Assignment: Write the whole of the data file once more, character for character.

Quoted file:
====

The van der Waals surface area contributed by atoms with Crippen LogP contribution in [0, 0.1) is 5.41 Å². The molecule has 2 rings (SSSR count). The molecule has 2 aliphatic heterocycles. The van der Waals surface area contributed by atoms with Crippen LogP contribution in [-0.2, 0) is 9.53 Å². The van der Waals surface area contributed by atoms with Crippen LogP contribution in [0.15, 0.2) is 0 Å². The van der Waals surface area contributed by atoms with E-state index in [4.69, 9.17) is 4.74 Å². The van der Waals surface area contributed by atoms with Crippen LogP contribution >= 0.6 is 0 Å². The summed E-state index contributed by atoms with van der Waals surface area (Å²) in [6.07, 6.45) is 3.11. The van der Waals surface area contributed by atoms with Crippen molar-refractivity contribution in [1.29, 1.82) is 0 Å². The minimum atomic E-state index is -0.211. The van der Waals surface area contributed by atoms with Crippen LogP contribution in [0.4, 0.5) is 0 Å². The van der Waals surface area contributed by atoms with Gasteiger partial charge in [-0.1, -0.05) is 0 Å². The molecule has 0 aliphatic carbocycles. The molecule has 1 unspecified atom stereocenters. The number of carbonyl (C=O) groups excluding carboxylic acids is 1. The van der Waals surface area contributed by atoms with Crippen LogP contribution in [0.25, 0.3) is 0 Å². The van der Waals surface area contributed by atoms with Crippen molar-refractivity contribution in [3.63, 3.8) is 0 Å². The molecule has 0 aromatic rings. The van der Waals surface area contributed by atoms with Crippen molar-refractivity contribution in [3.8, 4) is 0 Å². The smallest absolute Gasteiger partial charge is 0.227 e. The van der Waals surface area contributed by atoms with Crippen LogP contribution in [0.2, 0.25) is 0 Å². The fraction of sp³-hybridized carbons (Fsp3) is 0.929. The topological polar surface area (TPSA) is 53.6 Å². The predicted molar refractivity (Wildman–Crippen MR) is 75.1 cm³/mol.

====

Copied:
The van der Waals surface area contributed by atoms with Crippen LogP contribution in [0, 0.1) is 5.41 Å². The molecule has 2 rings (SSSR count). The molecule has 2 aliphatic heterocycles. The van der Waals surface area contributed by atoms with Crippen LogP contribution in [-0.2, 0) is 9.53 Å². The van der Waals surface area contributed by atoms with Crippen LogP contribution in [0.15, 0.2) is 0 Å². The van der Waals surface area contributed by atoms with E-state index in [4.69, 9.17) is 4.74 Å². The van der Waals surface area contributed by atoms with Crippen LogP contribution >= 0.6 is 0 Å². The summed E-state index contributed by atoms with van der Waals surface area (Å²) in [6.07, 6.45) is 3.11. The van der Waals surface area contributed by atoms with Crippen molar-refractivity contribution in [1.29, 1.82) is 0 Å². The minimum atomic E-state index is -0.211. The van der Waals surface area contributed by atoms with Crippen LogP contribution in [0.4, 0.5) is 0 Å². The van der Waals surface area contributed by atoms with Gasteiger partial charge in [-0.1, -0.05) is 0 Å². The molecule has 0 aliphatic carbocycles. The molecule has 1 unspecified atom stereocenters. The number of carbonyl (C=O) groups excluding carboxylic acids is 1. The van der Waals surface area contributed by atoms with Crippen LogP contribution in [0.25, 0.3) is 0 Å². The van der Waals surface area contributed by atoms with Crippen molar-refractivity contribution in [3.63, 3.8) is 0 Å². The molecule has 0 aromatic rings. The van der Waals surface area contributed by atoms with Crippen molar-refractivity contribution in [3.8, 4) is 0 Å². The smallest absolute Gasteiger partial charge is 0.227 e. The van der Waals surface area contributed by atoms with Crippen LogP contribution in [0.2, 0.25) is 0 Å². The fraction of sp³-hybridized carbons (Fsp3) is 0.929. The topological polar surface area (TPSA) is 53.6 Å². The predicted molar refractivity (Wildman–Crippen MR) is 75.1 cm³/mol.